Every thinking and sensitive Jew will recognize the need to regret the lack of the Holy Temple in Jerusalem. However, since the practices associated with the period up to and during Tisha b’Av are so much about mourning, it makes me wonder whether we should feel the loss so palpably that we should actually cry. Is this possible? Is this what we should be aiming for?
Consider the following scenario:
“Why are all these people sitting on the ground and crying?” This was a natural question for six-year old Chaim to ask his father on his first visit to the Western Wall, the Kotel, on Tisha b’Av.
“Well, my son, right next to the place we are standing there once stood the holiest building in the world, the Beit Hamikdash. This is where Jews served G‑d with sacrifices throughout the year, and here all Jews came at least three times a year for the festivals. It was the most magnificent building ever seen. It stood on the mountain where our forefather Abraham brought his son Isaac and was prepared to offer him as a sacrifice to G‑d. Surrounding this Har Habayit (Temple Mount) were four walls. But because of our sins the Beit Hamikdash was destroyed on this day almost 2000 years ago, and all that is left of the great walls around the mountain upon which the glorious Temple stood is this Kotel. Isn’t that enough of a reason for Jews to cry?”
With the eternal optimism that is such a beautifully innocent part of childhood, Chaim looked up at his father, whose eyes were filled with tears, and said:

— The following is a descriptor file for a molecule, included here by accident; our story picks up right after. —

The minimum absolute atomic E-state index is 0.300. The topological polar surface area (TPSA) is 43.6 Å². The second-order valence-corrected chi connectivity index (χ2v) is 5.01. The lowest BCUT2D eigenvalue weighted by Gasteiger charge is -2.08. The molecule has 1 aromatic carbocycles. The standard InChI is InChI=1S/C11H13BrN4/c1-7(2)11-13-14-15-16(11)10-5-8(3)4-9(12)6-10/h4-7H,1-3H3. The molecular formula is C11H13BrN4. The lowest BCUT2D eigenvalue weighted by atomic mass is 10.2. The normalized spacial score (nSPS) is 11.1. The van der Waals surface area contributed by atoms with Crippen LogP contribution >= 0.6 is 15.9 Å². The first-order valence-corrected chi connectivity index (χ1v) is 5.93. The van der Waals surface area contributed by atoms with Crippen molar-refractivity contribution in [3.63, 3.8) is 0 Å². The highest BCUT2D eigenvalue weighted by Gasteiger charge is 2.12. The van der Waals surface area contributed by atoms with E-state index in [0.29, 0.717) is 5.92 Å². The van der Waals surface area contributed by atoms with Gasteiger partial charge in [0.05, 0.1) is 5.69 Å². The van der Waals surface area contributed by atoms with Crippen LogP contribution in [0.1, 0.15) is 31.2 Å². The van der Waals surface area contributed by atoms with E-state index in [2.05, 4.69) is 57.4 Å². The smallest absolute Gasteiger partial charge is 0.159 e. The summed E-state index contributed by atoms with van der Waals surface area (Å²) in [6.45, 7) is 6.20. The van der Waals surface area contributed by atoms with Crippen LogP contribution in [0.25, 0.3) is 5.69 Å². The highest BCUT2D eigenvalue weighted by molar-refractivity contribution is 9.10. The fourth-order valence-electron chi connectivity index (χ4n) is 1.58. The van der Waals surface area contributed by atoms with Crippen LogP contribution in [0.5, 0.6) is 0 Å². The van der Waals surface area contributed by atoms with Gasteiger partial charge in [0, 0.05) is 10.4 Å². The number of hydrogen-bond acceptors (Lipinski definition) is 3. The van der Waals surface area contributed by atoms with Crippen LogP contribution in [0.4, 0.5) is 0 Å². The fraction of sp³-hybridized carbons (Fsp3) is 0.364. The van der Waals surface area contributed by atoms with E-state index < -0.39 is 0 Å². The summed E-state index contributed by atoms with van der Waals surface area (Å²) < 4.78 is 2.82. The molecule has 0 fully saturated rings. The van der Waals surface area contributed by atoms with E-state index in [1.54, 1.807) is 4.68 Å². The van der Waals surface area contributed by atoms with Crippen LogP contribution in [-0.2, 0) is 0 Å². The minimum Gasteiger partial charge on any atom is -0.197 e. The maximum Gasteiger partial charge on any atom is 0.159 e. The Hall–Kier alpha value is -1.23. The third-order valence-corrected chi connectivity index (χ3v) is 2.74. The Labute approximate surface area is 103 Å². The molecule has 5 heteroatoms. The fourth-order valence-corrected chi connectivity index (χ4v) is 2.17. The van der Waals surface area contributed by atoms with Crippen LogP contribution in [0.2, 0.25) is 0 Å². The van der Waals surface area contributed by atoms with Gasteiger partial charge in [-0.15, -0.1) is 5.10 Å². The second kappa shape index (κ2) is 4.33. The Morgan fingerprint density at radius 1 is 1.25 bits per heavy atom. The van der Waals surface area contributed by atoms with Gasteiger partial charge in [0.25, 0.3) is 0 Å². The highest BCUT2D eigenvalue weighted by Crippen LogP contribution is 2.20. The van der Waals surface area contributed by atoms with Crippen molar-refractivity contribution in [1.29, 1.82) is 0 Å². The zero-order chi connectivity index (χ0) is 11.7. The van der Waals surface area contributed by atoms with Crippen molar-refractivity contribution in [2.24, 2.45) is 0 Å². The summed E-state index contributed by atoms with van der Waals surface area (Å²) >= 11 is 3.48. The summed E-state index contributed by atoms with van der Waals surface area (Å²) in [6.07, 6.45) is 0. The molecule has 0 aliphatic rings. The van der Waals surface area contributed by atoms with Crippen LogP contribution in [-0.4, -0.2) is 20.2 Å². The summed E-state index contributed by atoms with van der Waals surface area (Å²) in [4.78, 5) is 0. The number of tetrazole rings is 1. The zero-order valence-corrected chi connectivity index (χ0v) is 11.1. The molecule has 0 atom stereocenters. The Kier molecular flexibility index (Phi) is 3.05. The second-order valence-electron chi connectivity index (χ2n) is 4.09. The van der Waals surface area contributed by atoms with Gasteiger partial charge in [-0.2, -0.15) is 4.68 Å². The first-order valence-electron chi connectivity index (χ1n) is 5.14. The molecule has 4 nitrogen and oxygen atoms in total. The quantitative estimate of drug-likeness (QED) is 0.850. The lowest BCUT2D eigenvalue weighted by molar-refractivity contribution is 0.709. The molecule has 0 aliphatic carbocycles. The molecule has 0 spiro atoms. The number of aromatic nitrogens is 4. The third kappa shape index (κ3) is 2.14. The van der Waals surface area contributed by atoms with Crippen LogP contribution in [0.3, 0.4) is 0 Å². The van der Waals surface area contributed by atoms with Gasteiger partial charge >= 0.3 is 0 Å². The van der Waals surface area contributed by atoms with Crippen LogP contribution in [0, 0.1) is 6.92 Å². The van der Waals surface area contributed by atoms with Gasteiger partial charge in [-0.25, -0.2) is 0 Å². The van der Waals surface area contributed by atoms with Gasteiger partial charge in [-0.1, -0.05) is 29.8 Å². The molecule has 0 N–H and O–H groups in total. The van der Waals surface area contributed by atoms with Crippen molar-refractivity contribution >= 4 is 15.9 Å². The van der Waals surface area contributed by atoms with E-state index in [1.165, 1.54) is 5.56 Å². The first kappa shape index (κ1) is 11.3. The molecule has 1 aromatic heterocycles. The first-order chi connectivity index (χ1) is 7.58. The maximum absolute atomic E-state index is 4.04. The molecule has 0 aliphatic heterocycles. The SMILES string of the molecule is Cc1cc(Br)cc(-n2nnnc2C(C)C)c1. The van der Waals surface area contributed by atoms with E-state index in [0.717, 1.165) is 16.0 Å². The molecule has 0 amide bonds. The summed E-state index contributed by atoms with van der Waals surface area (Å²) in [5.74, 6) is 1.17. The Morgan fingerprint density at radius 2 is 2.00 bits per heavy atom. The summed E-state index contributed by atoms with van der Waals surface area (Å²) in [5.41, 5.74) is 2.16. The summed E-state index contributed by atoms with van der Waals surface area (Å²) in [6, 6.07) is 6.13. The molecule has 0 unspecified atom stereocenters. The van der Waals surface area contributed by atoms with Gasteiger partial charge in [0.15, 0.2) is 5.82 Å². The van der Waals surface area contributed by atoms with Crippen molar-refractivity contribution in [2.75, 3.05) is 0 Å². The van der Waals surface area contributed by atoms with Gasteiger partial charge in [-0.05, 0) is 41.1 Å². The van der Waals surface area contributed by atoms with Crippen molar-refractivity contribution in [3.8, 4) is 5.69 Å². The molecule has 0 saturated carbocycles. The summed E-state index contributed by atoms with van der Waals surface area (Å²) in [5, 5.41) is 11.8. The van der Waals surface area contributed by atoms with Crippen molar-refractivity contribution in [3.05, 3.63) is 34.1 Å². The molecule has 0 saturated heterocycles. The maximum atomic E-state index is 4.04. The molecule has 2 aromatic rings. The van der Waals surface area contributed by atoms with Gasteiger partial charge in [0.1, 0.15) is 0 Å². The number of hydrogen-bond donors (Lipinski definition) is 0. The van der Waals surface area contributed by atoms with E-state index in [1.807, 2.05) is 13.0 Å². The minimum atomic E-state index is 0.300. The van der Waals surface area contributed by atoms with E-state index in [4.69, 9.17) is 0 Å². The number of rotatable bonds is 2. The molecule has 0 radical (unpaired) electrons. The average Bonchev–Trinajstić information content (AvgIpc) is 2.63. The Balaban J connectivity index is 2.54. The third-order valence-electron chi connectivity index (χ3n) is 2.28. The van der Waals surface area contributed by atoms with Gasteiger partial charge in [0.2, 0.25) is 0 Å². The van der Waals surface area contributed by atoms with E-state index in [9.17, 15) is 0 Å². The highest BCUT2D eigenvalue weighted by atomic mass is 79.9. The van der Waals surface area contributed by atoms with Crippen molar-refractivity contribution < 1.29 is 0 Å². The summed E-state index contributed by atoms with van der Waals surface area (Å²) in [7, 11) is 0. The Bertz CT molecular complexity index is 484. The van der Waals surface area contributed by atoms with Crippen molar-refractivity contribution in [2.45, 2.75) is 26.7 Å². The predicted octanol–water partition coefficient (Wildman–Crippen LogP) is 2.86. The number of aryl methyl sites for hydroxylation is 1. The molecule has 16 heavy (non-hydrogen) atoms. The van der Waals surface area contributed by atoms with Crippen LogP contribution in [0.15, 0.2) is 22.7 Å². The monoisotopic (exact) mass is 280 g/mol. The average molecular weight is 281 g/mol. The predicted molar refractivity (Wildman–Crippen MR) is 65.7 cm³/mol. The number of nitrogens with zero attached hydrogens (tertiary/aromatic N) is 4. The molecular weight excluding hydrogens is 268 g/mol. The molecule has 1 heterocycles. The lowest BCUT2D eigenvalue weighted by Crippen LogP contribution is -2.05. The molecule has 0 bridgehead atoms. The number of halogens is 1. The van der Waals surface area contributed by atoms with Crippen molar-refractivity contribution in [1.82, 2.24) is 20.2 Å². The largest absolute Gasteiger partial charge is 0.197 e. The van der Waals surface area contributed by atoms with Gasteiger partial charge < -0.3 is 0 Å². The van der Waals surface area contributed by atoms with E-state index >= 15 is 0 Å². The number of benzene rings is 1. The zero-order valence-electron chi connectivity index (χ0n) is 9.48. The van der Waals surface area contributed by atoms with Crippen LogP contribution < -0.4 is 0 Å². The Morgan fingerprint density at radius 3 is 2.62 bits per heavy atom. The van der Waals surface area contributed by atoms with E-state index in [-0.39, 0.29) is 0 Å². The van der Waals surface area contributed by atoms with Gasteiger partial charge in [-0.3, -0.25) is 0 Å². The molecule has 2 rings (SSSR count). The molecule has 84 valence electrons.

“But Aba, don’t we believe that Jerusalem and the Beit Hamikdash and the walls around it will someday be rebuilt? Look at it this way – one wall is already up, so we only need to put up three more!”
The concept of rebuilding Jerusalem and the Beit Hamikdash is not limited to the arrival of Mashiach. That the Divine Redeemer will merely complete the job that we have started is evident from our daily prayer for the rebuilding of Jerusalem. The prayer that begins with the plea for G‑d to “return His Divine Presence to Jerusalem and rebuild it, soon in our days, as an eternal structure” concludes with the words praising G‑d as the “One Who is building Jerusalem”. The use of the present tense indicates that this construction is taking place right now, and leads the great biblical commentator Rabbi Moshe Sofer (Chatam Sofer) to present an interesting approach to understanding the meaning of this title:
“The Third Beit Hamikdash, which represents Jerusalem’s ultimate building, will not be the product of human effort. The Midrash informs us that it will come down from Heaven as a finished product. This indicates that its construction is going on all the time. But what are the materials with which G‑d is building this sacred edifice? The answer is, our tears! The tears which are shed by Jews on Tisha b’Av and throughout the year are supernaturally transformed into the brick and mortar used by the Divine Builder Who now is building Jerusalem.”
Each generation in which the Beit Hamikdash is not rebuilt, say the Talmudic Sages (Yerushalmi, Yoma 1a), is considered as if it was guilty of its destruction. On the surface this seems like a pretty heavy indictment of so many generations of saintly Jews during the past two millennia who did not merit to see the Beit Hamikdash rebuilt. But if we consider the aforementioned concept of building with tears, the indictment is limited only to those who take the absence of the Beit Hamikdash with complacency.
This is the issue which has faced every generation since the destruction of the Beit Hamikdash on Tisha B’Av so long ago, and which faces our own generation. Do we realize how much is missing in our personal and national self-fulfillment because we lack this spiritual generator? And is this sense of unfulfilled spiritual potential profound enough to move us to tears?
Both Chaim and his father were right. We only have three more walls to build. But it is the tears in the eyes of his father and all the other Jews at the Kotel and throughout the world, throughout the years, which are building those walls today!